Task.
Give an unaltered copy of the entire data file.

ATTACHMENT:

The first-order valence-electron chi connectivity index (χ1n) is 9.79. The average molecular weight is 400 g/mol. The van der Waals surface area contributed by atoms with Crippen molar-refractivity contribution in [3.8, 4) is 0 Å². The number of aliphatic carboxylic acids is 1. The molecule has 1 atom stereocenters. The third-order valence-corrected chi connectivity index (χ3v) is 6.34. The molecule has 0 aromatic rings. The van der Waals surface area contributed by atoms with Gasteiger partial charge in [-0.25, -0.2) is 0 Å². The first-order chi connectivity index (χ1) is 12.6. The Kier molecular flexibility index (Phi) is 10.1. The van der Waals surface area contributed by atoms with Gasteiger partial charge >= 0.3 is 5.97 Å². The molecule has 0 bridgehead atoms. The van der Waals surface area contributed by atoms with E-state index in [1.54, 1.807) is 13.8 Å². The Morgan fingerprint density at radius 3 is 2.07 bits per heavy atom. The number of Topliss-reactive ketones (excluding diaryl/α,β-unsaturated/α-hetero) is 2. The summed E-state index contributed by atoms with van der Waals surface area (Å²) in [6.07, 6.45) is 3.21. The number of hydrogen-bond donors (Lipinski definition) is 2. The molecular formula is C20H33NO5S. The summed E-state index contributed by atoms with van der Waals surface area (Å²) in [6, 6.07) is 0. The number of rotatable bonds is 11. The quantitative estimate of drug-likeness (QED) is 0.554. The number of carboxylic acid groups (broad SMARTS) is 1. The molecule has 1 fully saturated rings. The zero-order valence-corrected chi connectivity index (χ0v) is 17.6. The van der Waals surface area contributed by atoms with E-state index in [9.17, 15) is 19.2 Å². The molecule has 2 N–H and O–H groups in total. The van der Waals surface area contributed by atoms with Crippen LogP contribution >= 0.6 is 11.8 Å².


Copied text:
The first-order valence-electron chi connectivity index (χ1n) is 9.79. The average molecular weight is 400 g/mol. The van der Waals surface area contributed by atoms with Crippen molar-refractivity contribution in [3.8, 4) is 0 Å². The number of aliphatic carboxylic acids is 1. The molecule has 1 atom stereocenters. The third-order valence-corrected chi connectivity index (χ3v) is 6.34. The molecule has 0 aromatic rings. The van der Waals surface area contributed by atoms with Gasteiger partial charge in [-0.25, -0.2) is 0 Å². The first-order chi connectivity index (χ1) is 12.6. The Kier molecular flexibility index (Phi) is 10.1. The van der Waals surface area contributed by atoms with Gasteiger partial charge >= 0.3 is 5.97 Å². The molecule has 0 bridgehead atoms. The van der Waals surface area contributed by atoms with E-state index in [1.54, 1.807) is 13.8 Å². The Morgan fingerprint density at radius 3 is 2.07 bits per heavy atom. The number of Topliss-reactive ketones (excluding diaryl/α,β-unsaturated/α-hetero) is 2. The summed E-state index contributed by atoms with van der Waals surface area (Å²) in [6.07, 6.45) is 3.21. The number of hydrogen-bond donors (Lipinski definition) is 2. The molecular formula is C20H33NO5S. The summed E-state index contributed by atoms with van der Waals surface area (Å²) in [6, 6.07) is 0. The number of rotatable bonds is 11. The quantitative estimate of drug-likeness (QED) is 0.554. The number of carboxylic acid groups (broad SMARTS) is 1. The molecule has 1 fully saturated rings. The zero-order valence-corrected chi connectivity index (χ0v) is 17.6. The van der Waals surface area contributed by atoms with E-state index in [9.17, 15) is 19.2 Å². The molecule has 2 N–H and O–H groups in total. The van der Waals surface area contributed by atoms with Crippen LogP contribution >= 0.6 is 11.8 Å².